Amusement parks are part of it, and some of the main theme parks in Europe are active in environmental stewardship and have implemented different strategies and measures to safeguard the most precious resource we have without compromising fun.

We need to tackle major challenges and make a greater effort to achieve environmental sustainability in all areas of the leisure industry

Amusement parks, the gardens with more water in all of Europe

Pirates of the Caribbean attraction in Disneyland Paris

Disneyland Paris opened on April 12, 1992. Located in Marne-la-Vallée, 32 kilometres from Paris, this Disney theme park occupies a surface area of 1,942 hectares and includes more than 40 attractions, divided into two theme parks. More than 14 million visitors speak for its success year after year.

In addition to its famous attractions, Disneyland Paris is the largest garden in Europe, with 35,000 trees, more than 964,360 m2 of lawn and 5,400 m2 of flower beds. Watering that green mantle to keep it in top condition and doing it sustainably is no easy task.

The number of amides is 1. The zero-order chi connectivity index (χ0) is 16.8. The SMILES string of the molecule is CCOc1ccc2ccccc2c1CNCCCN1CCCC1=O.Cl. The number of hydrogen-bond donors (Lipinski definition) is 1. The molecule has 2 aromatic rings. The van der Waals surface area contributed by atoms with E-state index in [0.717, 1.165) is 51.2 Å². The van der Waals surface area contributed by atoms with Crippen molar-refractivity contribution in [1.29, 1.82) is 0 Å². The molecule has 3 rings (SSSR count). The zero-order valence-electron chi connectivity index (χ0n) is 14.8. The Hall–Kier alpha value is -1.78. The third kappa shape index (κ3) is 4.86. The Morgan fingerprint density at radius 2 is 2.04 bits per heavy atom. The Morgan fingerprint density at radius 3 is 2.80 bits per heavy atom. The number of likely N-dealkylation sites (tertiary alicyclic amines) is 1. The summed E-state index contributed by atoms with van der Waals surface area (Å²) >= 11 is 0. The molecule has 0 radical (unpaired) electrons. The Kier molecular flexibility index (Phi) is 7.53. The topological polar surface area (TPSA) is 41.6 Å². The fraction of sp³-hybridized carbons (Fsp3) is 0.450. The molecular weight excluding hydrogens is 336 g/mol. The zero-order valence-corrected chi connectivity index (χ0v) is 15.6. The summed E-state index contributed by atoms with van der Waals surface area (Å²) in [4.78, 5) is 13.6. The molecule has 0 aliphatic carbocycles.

Since the park opened, the Department of Nature and Environment has actively contributed to the development of Disneyland Paris, working jointly with the park’s specialists and gardeners to ensure park maintenance is as sound as possible, sustainable and does not waste a drop of water.

Some of the main theme parks in Europe have implemented strategies to safeguard the most precious resource without compromising fun

Hence, Disneyland Paris has an irrigation system which is unique in Europe. The system is controlled by a central computer, something that enables effective control and optimal irrigation, encompassing 6,000 kilometres of irrigation system and 40,000 sprinklers.